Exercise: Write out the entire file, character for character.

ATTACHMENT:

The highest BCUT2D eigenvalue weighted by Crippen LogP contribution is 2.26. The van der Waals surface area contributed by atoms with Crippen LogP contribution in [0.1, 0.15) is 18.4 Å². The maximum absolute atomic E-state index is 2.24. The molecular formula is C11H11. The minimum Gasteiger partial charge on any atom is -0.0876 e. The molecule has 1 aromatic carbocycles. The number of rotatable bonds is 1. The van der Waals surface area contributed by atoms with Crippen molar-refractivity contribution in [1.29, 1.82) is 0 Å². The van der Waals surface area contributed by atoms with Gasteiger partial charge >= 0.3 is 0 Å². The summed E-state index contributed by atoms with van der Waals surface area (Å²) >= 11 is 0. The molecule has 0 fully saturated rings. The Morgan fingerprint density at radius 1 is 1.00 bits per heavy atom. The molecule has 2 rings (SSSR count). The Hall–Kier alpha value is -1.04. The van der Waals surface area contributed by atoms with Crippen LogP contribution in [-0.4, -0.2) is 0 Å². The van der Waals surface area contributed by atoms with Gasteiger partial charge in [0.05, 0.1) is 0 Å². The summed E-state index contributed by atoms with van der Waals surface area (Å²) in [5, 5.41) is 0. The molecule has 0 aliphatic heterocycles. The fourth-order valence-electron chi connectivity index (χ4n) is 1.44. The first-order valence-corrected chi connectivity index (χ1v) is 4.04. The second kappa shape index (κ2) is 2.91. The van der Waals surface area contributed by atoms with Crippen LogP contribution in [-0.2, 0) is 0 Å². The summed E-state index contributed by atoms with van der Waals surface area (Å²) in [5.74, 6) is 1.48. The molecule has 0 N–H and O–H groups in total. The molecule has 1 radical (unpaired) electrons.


The highest BCUT2D eigenvalue weighted by Crippen LogP contribution is 2.26. The van der Waals surface area contributed by atoms with Crippen LogP contribution in [0.1, 0.15) is 18.4 Å². The maximum absolute atomic E-state index is 2.24. The molecular formula is C11H11. The minimum Gasteiger partial charge on any atom is -0.0876 e. The molecule has 1 aromatic carbocycles. The number of rotatable bonds is 1. The van der Waals surface area contributed by atoms with Crippen molar-refractivity contribution in [1.29, 1.82) is 0 Å². The van der Waals surface area contributed by atoms with Gasteiger partial charge >= 0.3 is 0 Å². The summed E-state index contributed by atoms with van der Waals surface area (Å²) >= 11 is 0. The molecule has 0 fully saturated rings. The Morgan fingerprint density at radius 1 is 1.00 bits per heavy atom. The molecule has 2 rings (SSSR count). The Hall–Kier alpha value is -1.04. The van der Waals surface area contributed by atoms with Crippen LogP contribution in [-0.4, -0.2) is 0 Å². The van der Waals surface area contributed by atoms with Gasteiger partial charge in [0.05, 0.1) is 0 Å². The summed E-state index contributed by atoms with van der Waals surface area (Å²) in [5, 5.41) is 0. The molecule has 0 aliphatic heterocycles. The fourth-order valence-electron chi connectivity index (χ4n) is 1.44. The first-order valence-corrected chi connectivity index (χ1v) is 4.04. The second kappa shape index (κ2) is 2.91. The van der Waals surface area contributed by atoms with Crippen LogP contribution in [-0.2, 0) is 0 Å². The summed E-state index contributed by atoms with van der Waals surface area (Å²) in [5.74, 6) is 1.48. The molecule has 0 N–H and O–H groups in total. The molecule has 1 radical (unpaired) electrons.